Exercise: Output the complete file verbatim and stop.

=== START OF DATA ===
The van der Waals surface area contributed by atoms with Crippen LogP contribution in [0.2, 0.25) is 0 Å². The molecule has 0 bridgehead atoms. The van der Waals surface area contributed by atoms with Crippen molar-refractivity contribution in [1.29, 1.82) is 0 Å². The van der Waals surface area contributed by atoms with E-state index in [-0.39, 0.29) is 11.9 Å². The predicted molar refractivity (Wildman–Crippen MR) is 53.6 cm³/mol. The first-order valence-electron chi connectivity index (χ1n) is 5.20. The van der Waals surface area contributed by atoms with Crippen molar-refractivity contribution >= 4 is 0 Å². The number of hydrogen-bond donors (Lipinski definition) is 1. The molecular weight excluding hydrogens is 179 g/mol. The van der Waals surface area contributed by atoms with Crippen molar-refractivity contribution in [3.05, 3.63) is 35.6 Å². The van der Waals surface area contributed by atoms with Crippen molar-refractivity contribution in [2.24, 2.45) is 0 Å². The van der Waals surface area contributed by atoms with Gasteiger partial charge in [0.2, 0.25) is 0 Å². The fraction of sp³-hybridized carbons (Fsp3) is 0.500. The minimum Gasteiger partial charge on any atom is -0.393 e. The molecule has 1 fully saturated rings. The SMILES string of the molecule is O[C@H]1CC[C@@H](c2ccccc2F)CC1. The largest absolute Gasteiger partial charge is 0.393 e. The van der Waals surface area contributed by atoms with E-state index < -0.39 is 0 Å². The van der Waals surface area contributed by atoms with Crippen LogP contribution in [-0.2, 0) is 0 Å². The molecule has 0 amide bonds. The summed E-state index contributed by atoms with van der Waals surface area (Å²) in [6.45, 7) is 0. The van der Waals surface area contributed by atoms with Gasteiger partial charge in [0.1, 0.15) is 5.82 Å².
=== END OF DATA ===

The van der Waals surface area contributed by atoms with Crippen LogP contribution in [0.2, 0.25) is 0 Å². The molecule has 0 bridgehead atoms. The van der Waals surface area contributed by atoms with Crippen molar-refractivity contribution in [1.29, 1.82) is 0 Å². The van der Waals surface area contributed by atoms with E-state index in [-0.39, 0.29) is 11.9 Å². The predicted molar refractivity (Wildman–Crippen MR) is 53.6 cm³/mol. The first-order valence-electron chi connectivity index (χ1n) is 5.20. The van der Waals surface area contributed by atoms with Crippen molar-refractivity contribution >= 4 is 0 Å². The number of hydrogen-bond donors (Lipinski definition) is 1. The molecular weight excluding hydrogens is 179 g/mol. The van der Waals surface area contributed by atoms with Crippen molar-refractivity contribution in [3.05, 3.63) is 35.6 Å². The van der Waals surface area contributed by atoms with Crippen molar-refractivity contribution in [2.24, 2.45) is 0 Å². The van der Waals surface area contributed by atoms with Gasteiger partial charge in [0.2, 0.25) is 0 Å². The fraction of sp³-hybridized carbons (Fsp3) is 0.500. The minimum Gasteiger partial charge on any atom is -0.393 e. The molecule has 1 fully saturated rings. The SMILES string of the molecule is O[C@H]1CC[C@@H](c2ccccc2F)CC1. The largest absolute Gasteiger partial charge is 0.393 e. The van der Waals surface area contributed by atoms with E-state index < -0.39 is 0 Å². The van der Waals surface area contributed by atoms with Crippen LogP contribution in [-0.2, 0) is 0 Å². The molecule has 0 amide bonds. The summed E-state index contributed by atoms with van der Waals surface area (Å²) in [6.45, 7) is 0. The van der Waals surface area contributed by atoms with Gasteiger partial charge in [0.1, 0.15) is 5.82 Å².